Apolitical have put together a reading list of nine books and reports that looks at how to do government in the future. Some deal directly with how the civil service operates,  others offer lessons from other industries. You can join Apolitical, which is a free international platform for public servants and others to read more on the future of government.

In November 2018, the UNSW Public Service Research Group (PSRG) launched its third issues paper.  In Co-production and innovation - creating better solutions for future public service implementation Linda Dewey, Deborah Blackman and Helen Dickinson outline three alternative theoretical perspectives of co-production and suggest the way forward for academics and practitioners.Issues Papers provide an account of the state of the art evidence and issues around an important theme for contemporary public services. Other papers from the PSRG can be found here.

Digital transformation of public services remains a high priority for government. The Minister assisting the Prime Minister for Digital Transformation, the Hon Michael Keenan recently launched the Digital Transformation Agency's Strategy and Roadmap at the National Press Club. You can watch his speech on iView and read the strategy documents at this link.

This Australian Policy Online Feature Collection - Public Administration and Governance- features resources about public administration and management, public sector leadership, public value, policy and program evaluation, cross-jurisdictional and cross-sector collaboration, evidence-based policy and more. The collection was initiated by the Australia and New Zealand School of Government (ANZSOG). Recently added resources include Peter Brent's commentary on the 2018 Victorian elections and the recently updated Guidance on caretaker conventions from the Department of the Prime Minister and Cabinet.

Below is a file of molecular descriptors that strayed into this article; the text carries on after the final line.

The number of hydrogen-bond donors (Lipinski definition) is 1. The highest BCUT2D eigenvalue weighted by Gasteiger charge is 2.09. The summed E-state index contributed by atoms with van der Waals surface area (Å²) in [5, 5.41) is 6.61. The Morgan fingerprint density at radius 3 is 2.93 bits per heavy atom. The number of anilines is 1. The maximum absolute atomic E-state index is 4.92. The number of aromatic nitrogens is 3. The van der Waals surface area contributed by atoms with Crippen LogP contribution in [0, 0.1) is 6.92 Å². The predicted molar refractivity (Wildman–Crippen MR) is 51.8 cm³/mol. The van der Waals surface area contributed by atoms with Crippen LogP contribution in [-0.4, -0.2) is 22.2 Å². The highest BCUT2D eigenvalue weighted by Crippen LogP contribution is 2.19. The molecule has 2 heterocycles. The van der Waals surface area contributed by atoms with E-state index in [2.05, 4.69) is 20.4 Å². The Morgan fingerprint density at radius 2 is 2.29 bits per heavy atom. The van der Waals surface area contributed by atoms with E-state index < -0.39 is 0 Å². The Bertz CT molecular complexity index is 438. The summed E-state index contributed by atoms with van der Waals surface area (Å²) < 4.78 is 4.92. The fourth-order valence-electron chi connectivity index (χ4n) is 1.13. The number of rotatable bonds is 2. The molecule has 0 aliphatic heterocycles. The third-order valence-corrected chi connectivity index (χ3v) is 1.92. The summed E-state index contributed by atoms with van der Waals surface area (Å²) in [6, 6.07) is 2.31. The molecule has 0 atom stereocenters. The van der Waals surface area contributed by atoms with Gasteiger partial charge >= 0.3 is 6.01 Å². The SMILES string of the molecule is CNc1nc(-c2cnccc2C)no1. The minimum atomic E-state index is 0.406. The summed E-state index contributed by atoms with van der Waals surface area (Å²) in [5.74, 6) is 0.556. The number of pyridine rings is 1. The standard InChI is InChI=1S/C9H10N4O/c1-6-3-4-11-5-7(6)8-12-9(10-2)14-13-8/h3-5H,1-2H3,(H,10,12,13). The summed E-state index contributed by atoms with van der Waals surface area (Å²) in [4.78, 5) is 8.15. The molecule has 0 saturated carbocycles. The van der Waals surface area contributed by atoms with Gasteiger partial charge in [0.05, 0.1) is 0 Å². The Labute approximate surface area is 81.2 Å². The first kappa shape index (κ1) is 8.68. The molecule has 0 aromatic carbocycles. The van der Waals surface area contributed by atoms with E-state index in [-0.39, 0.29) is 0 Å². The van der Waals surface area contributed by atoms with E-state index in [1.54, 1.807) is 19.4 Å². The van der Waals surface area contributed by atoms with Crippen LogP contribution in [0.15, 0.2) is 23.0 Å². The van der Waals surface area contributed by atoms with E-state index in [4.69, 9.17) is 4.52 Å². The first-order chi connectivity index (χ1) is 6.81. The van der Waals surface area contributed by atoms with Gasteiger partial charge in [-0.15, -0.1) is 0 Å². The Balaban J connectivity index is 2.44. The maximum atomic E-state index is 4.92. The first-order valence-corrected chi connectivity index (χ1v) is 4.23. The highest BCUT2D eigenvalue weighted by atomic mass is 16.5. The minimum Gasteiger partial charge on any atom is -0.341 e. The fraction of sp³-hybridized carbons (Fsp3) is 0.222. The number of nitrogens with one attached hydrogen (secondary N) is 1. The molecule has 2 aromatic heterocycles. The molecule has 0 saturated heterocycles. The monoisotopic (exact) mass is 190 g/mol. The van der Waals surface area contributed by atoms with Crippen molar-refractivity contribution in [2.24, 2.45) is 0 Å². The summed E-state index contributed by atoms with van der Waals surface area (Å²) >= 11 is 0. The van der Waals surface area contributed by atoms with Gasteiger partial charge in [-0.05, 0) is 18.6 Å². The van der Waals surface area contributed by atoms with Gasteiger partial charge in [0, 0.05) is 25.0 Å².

IPAA QLD, with the Griffith Review and the Policy Innovation Hub have put together a short list of summer readings on politics and policy with a Queensland flavour. Another great list of reading resources is the Grattan Institute's summer reading list for the Prime Minister.  The list contains books that Grattan believes "the Prime Minister - or indeeed any Australian - will find stimulating over the break.They're all good reads that say something interesting about Australia, the world and the future."  Summer Reading List for the Prime Minister 2018 was launched on 4 December 2018.

Some recent books from international thought leaders include The Value of Everything: making and taking in the global economy by Mariana Mazzucato, which looks at what creates wealth, how is it extracted and how is it destroyed. Mariana is in Australia to deliver the 2018 John Menadue Oration on 11 December.  In Identity: Contemporary Identity Politics and the Struggle for Recognition Francis Fukayama examines the idea that a  struggle for recognition is a fundamental driver for humanity; while John Mearsheimer argues that America's efforts to remake the world in its own image have backfired in The Great Delusion: liberal dreams and international realities.

The People vs Democracy: why our freedom is in danger and how to save it by Yascha Mounk argues that the rise of populism means that liberalism and democracy are no longer naturally complementary. Sophie Pedder's Revolution Française: Emmanuel Macron and the quest to reinvent a nation gives an account of the impulses and ideas that drove Macron's rise and that may help him re-shape France and Europe. The Fifth Risk by Michael Lewis poses the question: what are the consequences if the people given control over government have no idea how it works?